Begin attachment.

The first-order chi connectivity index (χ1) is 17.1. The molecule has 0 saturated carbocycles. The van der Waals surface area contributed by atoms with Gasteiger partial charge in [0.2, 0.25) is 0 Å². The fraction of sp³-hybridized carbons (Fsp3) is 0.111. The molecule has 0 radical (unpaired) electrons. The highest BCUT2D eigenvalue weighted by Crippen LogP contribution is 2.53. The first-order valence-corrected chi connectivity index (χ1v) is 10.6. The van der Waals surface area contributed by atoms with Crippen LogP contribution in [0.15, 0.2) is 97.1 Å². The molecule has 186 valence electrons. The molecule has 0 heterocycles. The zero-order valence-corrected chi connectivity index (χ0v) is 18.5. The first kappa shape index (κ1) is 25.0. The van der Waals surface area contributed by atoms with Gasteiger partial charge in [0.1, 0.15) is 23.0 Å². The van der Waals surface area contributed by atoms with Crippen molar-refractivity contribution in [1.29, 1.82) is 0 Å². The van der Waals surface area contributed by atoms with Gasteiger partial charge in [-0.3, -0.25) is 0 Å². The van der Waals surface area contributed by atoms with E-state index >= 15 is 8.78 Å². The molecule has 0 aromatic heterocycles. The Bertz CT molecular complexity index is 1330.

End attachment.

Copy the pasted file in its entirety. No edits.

The first-order chi connectivity index (χ1) is 17.1. The molecule has 0 saturated carbocycles. The van der Waals surface area contributed by atoms with Gasteiger partial charge in [0.2, 0.25) is 0 Å². The fraction of sp³-hybridized carbons (Fsp3) is 0.111. The molecule has 0 radical (unpaired) electrons. The highest BCUT2D eigenvalue weighted by Crippen LogP contribution is 2.53. The first-order valence-corrected chi connectivity index (χ1v) is 10.6. The van der Waals surface area contributed by atoms with Crippen LogP contribution in [0.15, 0.2) is 97.1 Å². The molecule has 186 valence electrons. The molecule has 0 heterocycles. The zero-order valence-corrected chi connectivity index (χ0v) is 18.5. The first kappa shape index (κ1) is 25.0. The van der Waals surface area contributed by atoms with Gasteiger partial charge in [0.1, 0.15) is 23.0 Å². The van der Waals surface area contributed by atoms with Crippen molar-refractivity contribution in [1.29, 1.82) is 0 Å². The van der Waals surface area contributed by atoms with Gasteiger partial charge in [-0.3, -0.25) is 0 Å². The van der Waals surface area contributed by atoms with E-state index >= 15 is 8.78 Å². The molecule has 0 aromatic heterocycles. The Bertz CT molecular complexity index is 1330.